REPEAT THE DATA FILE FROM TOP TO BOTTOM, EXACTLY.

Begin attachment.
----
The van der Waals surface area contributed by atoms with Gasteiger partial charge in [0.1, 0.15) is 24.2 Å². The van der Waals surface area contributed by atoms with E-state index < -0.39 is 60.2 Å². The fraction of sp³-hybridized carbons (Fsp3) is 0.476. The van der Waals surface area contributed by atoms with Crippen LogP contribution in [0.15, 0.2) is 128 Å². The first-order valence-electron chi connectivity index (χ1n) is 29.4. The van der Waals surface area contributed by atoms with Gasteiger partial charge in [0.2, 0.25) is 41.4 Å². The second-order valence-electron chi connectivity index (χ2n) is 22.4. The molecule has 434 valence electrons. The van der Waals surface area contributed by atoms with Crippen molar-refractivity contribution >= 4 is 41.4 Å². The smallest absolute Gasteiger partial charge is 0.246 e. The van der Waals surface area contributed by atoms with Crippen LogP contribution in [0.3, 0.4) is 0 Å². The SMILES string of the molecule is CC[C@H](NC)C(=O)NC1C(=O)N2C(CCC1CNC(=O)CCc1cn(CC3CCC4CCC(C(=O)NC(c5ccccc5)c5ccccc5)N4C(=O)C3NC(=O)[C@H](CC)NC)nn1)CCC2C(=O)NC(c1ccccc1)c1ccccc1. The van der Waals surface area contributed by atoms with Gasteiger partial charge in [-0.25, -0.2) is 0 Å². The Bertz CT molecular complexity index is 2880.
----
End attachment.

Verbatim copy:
The van der Waals surface area contributed by atoms with Gasteiger partial charge in [0.1, 0.15) is 24.2 Å². The van der Waals surface area contributed by atoms with E-state index < -0.39 is 60.2 Å². The fraction of sp³-hybridized carbons (Fsp3) is 0.476. The van der Waals surface area contributed by atoms with Crippen LogP contribution in [0.15, 0.2) is 128 Å². The first-order valence-electron chi connectivity index (χ1n) is 29.4. The van der Waals surface area contributed by atoms with Gasteiger partial charge in [0.2, 0.25) is 41.4 Å². The second-order valence-electron chi connectivity index (χ2n) is 22.4. The molecule has 434 valence electrons. The van der Waals surface area contributed by atoms with Crippen molar-refractivity contribution >= 4 is 41.4 Å². The smallest absolute Gasteiger partial charge is 0.246 e. The van der Waals surface area contributed by atoms with Crippen LogP contribution in [0.3, 0.4) is 0 Å². The SMILES string of the molecule is CC[C@H](NC)C(=O)NC1C(=O)N2C(CCC1CNC(=O)CCc1cn(CC3CCC4CCC(C(=O)NC(c5ccccc5)c5ccccc5)N4C(=O)C3NC(=O)[C@H](CC)NC)nn1)CCC2C(=O)NC(c1ccccc1)c1ccccc1. The van der Waals surface area contributed by atoms with Gasteiger partial charge in [-0.25, -0.2) is 0 Å². The Bertz CT molecular complexity index is 2880.